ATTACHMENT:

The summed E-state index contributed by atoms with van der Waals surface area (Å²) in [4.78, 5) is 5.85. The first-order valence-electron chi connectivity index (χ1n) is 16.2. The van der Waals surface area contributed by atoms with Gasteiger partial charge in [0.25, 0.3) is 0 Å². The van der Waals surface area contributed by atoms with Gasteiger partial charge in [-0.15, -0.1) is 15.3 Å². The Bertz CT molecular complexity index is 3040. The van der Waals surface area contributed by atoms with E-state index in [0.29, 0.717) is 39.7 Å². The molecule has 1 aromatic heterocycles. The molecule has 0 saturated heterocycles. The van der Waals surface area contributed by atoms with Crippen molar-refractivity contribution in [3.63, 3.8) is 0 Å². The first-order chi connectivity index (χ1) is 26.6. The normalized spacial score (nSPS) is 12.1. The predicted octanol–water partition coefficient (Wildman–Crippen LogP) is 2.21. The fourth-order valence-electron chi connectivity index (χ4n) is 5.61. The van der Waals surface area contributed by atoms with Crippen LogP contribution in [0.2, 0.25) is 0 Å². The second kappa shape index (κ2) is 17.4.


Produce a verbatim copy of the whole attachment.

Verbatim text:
The summed E-state index contributed by atoms with van der Waals surface area (Å²) in [4.78, 5) is 5.85. The first-order valence-electron chi connectivity index (χ1n) is 16.2. The van der Waals surface area contributed by atoms with Gasteiger partial charge in [0.25, 0.3) is 0 Å². The van der Waals surface area contributed by atoms with Gasteiger partial charge in [-0.15, -0.1) is 15.3 Å². The Bertz CT molecular complexity index is 3040. The van der Waals surface area contributed by atoms with E-state index in [0.29, 0.717) is 39.7 Å². The molecule has 1 aromatic heterocycles. The molecule has 0 saturated heterocycles. The van der Waals surface area contributed by atoms with Crippen molar-refractivity contribution in [3.63, 3.8) is 0 Å². The first-order chi connectivity index (χ1) is 26.6. The normalized spacial score (nSPS) is 12.1. The predicted octanol–water partition coefficient (Wildman–Crippen LogP) is 2.21. The fourth-order valence-electron chi connectivity index (χ4n) is 5.61. The van der Waals surface area contributed by atoms with Crippen LogP contribution in [0.2, 0.25) is 0 Å². The second kappa shape index (κ2) is 17.4.